Humans smile, dogs wag their tails, and cats purr. To cat owners, purring is music to their ears, as it shows their feline companion is content and happy.
This isn’t always the case though. While it can be a sign of being content, purring can also have other connotations. If you’ve ever wondered if there’s more to cats purring, then here’s what you need to know.
As you’re probably already aware, if a cat curls up on your lap and starts purring then it’s a sign of content. It’s a nice feeling to know your cat feels safe when snuggled up to you and purrs away. It’s not always this happiness and content that causes your kitty to purr though.
Purring can also be a self-comforting mechanism for cats. It is first expressed when kittens are a few days old, signalling their presence to their mother and encouraging her to feed them.
It can also be an emotional response to signal pain or distress. This is probably why cats are known to purr when giving birth. This again points to a self-comforting mechanism that helps them rest and repair.
It’s not very easy for humans to purr like a cat does without shredding our voice-box. So just how does a feline make a purring noise?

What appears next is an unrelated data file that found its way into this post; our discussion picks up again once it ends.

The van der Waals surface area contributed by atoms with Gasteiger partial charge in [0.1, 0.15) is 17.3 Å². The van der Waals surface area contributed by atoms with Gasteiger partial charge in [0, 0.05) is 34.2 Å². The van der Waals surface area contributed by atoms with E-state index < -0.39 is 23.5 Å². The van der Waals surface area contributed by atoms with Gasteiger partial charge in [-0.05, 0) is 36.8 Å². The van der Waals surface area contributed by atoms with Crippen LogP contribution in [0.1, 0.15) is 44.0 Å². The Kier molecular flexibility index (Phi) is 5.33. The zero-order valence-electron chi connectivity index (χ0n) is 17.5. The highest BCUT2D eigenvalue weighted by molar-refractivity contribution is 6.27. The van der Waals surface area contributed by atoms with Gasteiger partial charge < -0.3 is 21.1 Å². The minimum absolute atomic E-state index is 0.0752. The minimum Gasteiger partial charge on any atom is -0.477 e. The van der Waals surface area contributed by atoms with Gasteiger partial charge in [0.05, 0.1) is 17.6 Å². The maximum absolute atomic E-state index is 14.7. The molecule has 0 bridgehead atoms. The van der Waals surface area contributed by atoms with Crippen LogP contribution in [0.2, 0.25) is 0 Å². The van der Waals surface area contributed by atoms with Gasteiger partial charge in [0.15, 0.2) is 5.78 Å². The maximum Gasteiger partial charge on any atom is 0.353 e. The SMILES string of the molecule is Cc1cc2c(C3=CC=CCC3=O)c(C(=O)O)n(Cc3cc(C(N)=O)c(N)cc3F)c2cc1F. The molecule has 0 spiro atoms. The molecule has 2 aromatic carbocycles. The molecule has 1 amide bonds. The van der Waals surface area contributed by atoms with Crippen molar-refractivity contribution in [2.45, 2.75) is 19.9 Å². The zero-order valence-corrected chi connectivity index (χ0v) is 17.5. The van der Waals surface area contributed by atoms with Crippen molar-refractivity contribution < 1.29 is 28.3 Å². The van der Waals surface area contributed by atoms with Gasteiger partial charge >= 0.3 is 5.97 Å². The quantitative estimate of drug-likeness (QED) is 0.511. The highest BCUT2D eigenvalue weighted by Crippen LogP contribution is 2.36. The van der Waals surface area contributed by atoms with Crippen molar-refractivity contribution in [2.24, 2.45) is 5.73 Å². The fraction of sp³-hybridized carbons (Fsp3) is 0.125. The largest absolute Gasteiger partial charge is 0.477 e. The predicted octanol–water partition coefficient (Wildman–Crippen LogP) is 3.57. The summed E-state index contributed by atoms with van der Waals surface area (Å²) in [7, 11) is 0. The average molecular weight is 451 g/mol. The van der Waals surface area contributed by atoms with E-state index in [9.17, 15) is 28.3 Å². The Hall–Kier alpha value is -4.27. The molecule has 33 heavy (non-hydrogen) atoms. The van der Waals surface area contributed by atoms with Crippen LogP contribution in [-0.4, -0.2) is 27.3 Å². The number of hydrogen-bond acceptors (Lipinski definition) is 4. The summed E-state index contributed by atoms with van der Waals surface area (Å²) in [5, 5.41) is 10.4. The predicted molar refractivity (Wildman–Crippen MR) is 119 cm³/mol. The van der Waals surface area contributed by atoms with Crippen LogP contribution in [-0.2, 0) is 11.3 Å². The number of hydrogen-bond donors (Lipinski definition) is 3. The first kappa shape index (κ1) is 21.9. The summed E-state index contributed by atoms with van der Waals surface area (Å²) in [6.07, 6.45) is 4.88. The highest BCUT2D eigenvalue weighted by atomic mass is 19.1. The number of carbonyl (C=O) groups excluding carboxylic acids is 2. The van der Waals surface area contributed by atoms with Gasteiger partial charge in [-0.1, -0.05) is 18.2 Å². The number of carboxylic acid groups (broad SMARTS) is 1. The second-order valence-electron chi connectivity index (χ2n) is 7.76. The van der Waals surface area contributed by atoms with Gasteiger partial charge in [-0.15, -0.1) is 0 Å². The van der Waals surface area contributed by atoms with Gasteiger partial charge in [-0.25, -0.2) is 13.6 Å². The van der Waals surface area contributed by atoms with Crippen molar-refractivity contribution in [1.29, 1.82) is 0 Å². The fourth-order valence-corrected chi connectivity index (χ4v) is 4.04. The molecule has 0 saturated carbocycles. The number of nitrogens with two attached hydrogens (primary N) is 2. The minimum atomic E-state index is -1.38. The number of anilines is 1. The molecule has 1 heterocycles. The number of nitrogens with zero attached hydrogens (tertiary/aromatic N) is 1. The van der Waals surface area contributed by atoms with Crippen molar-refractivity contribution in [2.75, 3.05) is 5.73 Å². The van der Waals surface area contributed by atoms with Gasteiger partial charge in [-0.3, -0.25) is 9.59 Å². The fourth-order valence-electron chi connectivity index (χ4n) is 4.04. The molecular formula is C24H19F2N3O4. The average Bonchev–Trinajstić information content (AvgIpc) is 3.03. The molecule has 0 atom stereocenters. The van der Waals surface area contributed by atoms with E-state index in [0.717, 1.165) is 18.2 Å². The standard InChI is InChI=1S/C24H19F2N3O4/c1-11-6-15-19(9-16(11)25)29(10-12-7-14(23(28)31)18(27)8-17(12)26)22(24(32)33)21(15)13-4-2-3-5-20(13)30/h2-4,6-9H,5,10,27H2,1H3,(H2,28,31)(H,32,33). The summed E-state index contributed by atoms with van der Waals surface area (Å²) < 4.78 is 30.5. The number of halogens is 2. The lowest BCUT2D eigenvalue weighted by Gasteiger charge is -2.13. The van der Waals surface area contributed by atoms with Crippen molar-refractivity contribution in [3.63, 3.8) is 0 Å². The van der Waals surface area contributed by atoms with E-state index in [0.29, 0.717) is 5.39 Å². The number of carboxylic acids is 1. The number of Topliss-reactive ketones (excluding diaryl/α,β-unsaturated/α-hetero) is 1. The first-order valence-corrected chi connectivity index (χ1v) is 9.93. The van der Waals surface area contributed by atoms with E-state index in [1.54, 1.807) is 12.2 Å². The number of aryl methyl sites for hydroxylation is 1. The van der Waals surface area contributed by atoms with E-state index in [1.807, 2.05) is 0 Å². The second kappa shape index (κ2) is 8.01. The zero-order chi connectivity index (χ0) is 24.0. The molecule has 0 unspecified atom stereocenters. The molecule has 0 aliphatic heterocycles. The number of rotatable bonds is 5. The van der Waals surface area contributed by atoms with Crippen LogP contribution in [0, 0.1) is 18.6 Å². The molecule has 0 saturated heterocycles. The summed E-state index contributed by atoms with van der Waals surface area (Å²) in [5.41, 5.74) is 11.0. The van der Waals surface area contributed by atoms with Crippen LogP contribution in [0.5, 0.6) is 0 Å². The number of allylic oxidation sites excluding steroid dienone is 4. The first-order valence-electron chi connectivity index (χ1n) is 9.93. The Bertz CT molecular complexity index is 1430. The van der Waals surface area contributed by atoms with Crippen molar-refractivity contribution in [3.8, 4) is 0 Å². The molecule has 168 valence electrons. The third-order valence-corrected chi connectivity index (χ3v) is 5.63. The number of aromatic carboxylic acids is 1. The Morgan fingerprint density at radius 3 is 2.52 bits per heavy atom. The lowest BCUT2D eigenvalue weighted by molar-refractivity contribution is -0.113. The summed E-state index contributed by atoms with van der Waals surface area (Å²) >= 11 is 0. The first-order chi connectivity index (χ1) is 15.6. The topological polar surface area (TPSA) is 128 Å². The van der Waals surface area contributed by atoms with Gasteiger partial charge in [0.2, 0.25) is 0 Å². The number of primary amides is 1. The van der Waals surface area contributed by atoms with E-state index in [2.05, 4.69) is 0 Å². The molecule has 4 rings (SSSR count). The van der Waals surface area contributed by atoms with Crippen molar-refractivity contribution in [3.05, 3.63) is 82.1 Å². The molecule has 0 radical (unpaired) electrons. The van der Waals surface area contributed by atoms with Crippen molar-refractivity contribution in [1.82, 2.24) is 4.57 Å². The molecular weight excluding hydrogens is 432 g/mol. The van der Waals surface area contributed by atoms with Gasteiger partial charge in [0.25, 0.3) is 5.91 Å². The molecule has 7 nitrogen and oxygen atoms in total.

Rapid movement of the muscles in a cats voice-box combines itself with the movement of the diaphragm. They move at about 20 to 30 times a second and when the cat breathes, air touches the vibrating muscles releasing a purring sound.
Each cat has a unique purr, similar to how we have unique voices. Some are fairly high pitched, where others are very low pitched and sound more like a rumble.
Some cats are so quiet that you can’t actually hear them purring unless you go right up to them, where others are like motorbikes and you can’t miss them with how loud they are!
How’s that for a bit of kitty knowledge? If there’s any little bits of information you feel needs adding to this, drop us a comment!
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